Nostalgia Makes Me Feel Good: Ghostbusters: Afterlife (2021) - Reviewed


as a franchise exists in a purgatory state wherein it resides in an ocean of nostalgia for audiences of a certain age, canonized as one of the most beloved representations of '80s films, yet unable to reach newer generations due to the inability to capture that lightning in a bottle again. Ghostbusters II (1989) struggled with this and the soft reboot in 2016 failed to garner a sizable following as well. Jason Reitman, son of director Ivan Reitman, has tried to expand on his father's vision with Ghostbusters: Afterlife (2021), and though it leans a little bit too heavily on nostalgia, it ends up being a worthy addition to the universe.

Single mother Callie (Carrie Coon) and her two children Phoebe (Mckenna Grace) and Trevor (Finn Wolfhard) are evicted from their apartment. Callie's father has recently died, and the only thing he left her is a dilapidated farmhouse on the outskirts of a small town in Oklahoma. Her father was known as the town recluse and given the nickname "dirt farmer" but it turns out that he had a connection to the Ghostbusters, who have split up and gone their own ways since the '80s.

One of the biggest changes Reitman makes is setting the film in a rural area. Part of the 1984 film's appeal is the grimy, urban New York City backdrop and it in turn informs the snarky attitudes of the various characters. There is a sardonic undertone running through the entire film. Ghostbusters: Afterlife definitely has a much more wholesome approach to comedy, though it is in no way a completely serious affair (but there definitely aren't any ghost fellatio jokes snuck in there). In a way it fits, as the concept of the Ghostbusters has become so ubiquitous in our society that it has trickled down to the consciousness of the regular joe. While it could be argued it has lost its edge, it is trying to appeal to a different generation.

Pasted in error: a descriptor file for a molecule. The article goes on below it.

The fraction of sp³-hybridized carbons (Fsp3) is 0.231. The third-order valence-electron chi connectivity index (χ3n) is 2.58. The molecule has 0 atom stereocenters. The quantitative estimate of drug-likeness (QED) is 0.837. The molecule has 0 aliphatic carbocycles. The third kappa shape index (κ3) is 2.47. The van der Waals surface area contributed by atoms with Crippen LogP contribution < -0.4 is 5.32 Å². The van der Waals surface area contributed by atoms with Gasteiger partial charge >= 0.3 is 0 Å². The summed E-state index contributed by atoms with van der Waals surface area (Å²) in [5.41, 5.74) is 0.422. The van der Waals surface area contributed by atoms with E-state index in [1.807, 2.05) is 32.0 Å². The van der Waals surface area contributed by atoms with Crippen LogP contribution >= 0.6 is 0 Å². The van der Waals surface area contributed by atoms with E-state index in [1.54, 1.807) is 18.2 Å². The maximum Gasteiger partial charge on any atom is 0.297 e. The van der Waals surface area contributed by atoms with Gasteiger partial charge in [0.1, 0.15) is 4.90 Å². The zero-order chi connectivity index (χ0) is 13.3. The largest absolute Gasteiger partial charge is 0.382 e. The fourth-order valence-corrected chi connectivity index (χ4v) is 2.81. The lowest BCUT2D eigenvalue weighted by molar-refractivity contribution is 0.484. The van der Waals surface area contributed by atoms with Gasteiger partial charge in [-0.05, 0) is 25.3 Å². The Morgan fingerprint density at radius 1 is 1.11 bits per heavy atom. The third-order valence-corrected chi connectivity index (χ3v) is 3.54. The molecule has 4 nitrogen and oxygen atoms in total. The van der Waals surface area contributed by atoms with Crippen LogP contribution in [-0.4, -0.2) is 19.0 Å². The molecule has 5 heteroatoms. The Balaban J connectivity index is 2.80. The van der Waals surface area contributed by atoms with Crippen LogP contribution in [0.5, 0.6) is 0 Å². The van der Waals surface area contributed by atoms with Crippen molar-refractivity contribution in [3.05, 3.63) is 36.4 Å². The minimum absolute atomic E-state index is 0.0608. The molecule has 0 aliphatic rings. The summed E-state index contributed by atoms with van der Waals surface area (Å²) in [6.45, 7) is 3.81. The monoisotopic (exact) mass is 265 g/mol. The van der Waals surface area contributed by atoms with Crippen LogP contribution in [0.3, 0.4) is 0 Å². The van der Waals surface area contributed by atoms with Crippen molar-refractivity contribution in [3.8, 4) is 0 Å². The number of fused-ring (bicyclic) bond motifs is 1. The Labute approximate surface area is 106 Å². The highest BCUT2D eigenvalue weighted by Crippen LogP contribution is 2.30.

The film takes its time to set up the narrative and the characters which could be construed as "slow pacing" but which I found to be compelling. Mckenna Grace as Phoebe is a great addition to the roster, with her channeling her grandfather's traits and coming into to her own. She has excellent deadpan comedic timing and is more than up to the challenge of carrying the bulk of the movie. Although he has a silly name, her friend Podcast (Logan Kim) adds a lot of fun interactions as well. On the whole the writing is snappy and entertaining though it gets somewhat unfocused in the third act when things start to really ramp up.

With the shift to the grasslands and mountains of Oklahoma, the color palette is much warmer in tone than the first two films and the small town feel gives it a The Goonies (1985) vibe. The film is going for a retro feel but it isn't aggressively syphoning '80s aesthetic, it would be better described as '80s adjacent. There is a lot of CGI but surprisingly there is a good amount of practical effects as well, which is refreshing to see. While there are Easter Eggs and references abound, the most heavy handed pandering is the musical score by Rob Simonsen which incorporates a lot of the leitmotifs and cues from Elmer Bernstein's iconic score. Simonsen does add a lot more incidental pieces in the same style that meshes perfectly with the callbacks.

Ghostbusters: Afterlife at its heart is a film that adores the franchise and is ultimately a fan film with a huge budget. It manages to capture much of what makes Ghostbusters a timeless classic and at times is quite poignant and touching though that mileage may vary depending on how much emotional attachment the viewer has to the property. The approach of the film is completely sincere without a drop of ironic detachment and it's all the better for it.

--Michelle Kisner